There are all kinds of reasons why physicians are critical of one another. There is the competitiveness of youth and the need to secure a position. Most physicians notice that slips away by midcareer and a more important function is teaching and mentoring rather than competing against everyone in the field. Psychiatry is at a disadvantage relative to other medical specialties. The media spin on psychiatry is decidedly negative as I noted in several recent posts. I don’t know if that just gets uncritically accepted or internalized especially by psychiatrists who are criticizing the rest of us. Even though this MPR story was positive it mixed Dr. Hardwig’s career accomplishments with the specter of psychiatrist shortages in rural America. I understand their point, but in terms of motivation focusing on this accomplishment would have potentially done more to motivate people to practice in that environment.  The accomplishments of Dr. Hardwig are certainly inspirational.

I have nothing but the best wishes for Dr. Hardwig in his retirement. Even though there are tens of thousands of psychiatrists to go to work every day and get the job done, his job was probably more demanding with no cross coverage for call or vacations. They have been trying to recruit a replacement ever since he announced he was going to retire and have no success so far. 

I hope they do succeed in finding a psychiatrist as unique as the one who just retired.


George Dawson, MD, DFAPA


References:

Alisa Roth. In International Falls, the last psychiatrist for 100 miles just retired. December 20, 2019. Link.


Graphics Credit:

User: Wikid77 (from National Atlas of the United States) [Public domain]: File URL: https://upload.wikimedia.org/wikipedia/commons/e/ed/Map_of_Minnesota_NA.jpg




Sunday, December 15, 2019

Sleep and Addiction



One of the major problems that I treat in people with significant substance use disorders is insomnia of all types.  I see people who have had insomnia since childhood.  A significant number have had insomnia and nightmares since childhood.  In that case the insomnia often precedes the development of any associated psychiatric diagnoses – it is a primary problem. In many cases, it is one of the reasons that people develop a substance use problem.  Alcohol, sedative hypnotics (often benzodiazepine type drugs), opioids, and cannabis are commonly taken for sleep and typically lead to many secondary problems.  Alcohol for example, will often lead to faster sleep onset, but as tolerance develops, the person will start to make up at 2 or 3 in the morning.  With increasing tolerance, a decision about taking more drinks at that time or toughing it out until the morning will need to be made. Some people can get to the point that they ingest large enough quantities of alcohol that they sleep the entire night and wake up with elevated blood alcohol levels.  Some do not realize the problem until they are arrested driving into work the next morning for intoxicated driving.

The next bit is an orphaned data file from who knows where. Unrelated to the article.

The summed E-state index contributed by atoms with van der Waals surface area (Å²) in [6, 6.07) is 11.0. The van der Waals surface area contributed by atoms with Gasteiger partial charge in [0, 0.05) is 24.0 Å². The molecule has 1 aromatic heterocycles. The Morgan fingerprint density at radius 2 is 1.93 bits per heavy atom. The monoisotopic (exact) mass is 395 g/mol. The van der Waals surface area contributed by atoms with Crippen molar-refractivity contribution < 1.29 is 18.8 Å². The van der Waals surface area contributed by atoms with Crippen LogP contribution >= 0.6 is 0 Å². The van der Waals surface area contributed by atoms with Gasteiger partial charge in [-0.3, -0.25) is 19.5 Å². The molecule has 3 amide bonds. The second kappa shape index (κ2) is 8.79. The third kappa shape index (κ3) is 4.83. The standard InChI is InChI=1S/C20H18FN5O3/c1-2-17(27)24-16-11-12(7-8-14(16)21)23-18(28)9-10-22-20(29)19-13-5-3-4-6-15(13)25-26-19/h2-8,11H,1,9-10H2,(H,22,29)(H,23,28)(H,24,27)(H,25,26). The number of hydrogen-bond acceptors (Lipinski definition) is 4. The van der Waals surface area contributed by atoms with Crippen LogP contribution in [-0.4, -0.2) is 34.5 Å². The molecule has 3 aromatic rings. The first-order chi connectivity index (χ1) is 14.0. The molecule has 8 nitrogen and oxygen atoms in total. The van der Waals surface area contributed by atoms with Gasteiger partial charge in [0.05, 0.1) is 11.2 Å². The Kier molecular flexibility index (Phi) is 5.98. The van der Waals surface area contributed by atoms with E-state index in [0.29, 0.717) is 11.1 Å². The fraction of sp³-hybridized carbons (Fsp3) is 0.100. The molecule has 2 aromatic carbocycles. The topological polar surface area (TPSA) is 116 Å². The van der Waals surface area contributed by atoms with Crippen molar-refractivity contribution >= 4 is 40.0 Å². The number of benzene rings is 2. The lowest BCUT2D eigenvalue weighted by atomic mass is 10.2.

The available medications for treating insomnia in patients with addiction are limited.  We can currently treat a significant number of patients with sleep problems but there are still many that have very difficult to treat insomnia.

Medication
Probable Sleep Mechanism of Action
Trazodone
H-1 antagonist, NE antagonist, 5-HT2 antagonist
Doxepin
H-1 antagonist, NE antagonist, Ach antagonist
Mirtazapine
H-1 antagonist, 5-HT2 antagonist
Hydroxyzine
H-1 inverse agonist, Ach antagonist
Quetiapine
H-1 antagonist, NE antagonist, Ach antagonist, 5-HT2 antagonist, DA antagonist
Ramelteon
MT-1/MT-2 agonist  MT-1> MT-2
Melatonin
MT-1/MT-2 agonist  MT-1>MT-2
Prazosin
α1- adrenergic antagonist
Gabapentin
inhibition of the alpha 2-delta subunit of voltage-gated calcium channels
Benzodiazepines (detox only)
GABAA receptor agonist
Opioids (detox, MAT)
MOR agonist
 
The general strategy of using these medications is apparent from the purported mechanisms. For example, brain histamine (H) and acetylcholine (Ach) are alerting and arousing neurotransmitter systems so that antagonists/inverse agonists would be expected to decrease arousal and facilitate sleep.  Noradrenergic (NE) systems are wake promoting so NE antagonists would be expected to decrease this function.  The compounds in the above table work the best in addictive states when a person is abstinent from intoxicants and chronic use of intoxicants and after they have been detoxed.  Benzodiazepines and opioids are in the table for that purpose.  Although I have seen detox protocols that include many of the medications listed in the table as needed for insomnia and anxiety it is unlikely that they will work until detoxification has occurred.  In many cases, the expected duration of detox is much longer than anticipated and sleep problems are a prominent reason.    
That brings me to the primary focus of this post and that is a recent paper entitled “Drugs, Sleep, and the Addicted brain.” I generally don’t get too excited about research papers these days, but after reading this brief paper by Valentino and Volkow – I was fairly excited.  In this paper the authors main goal is to demonstrate how the biological substrates that regulate sleep interact with the reward system and how they can be direct targets for substance use.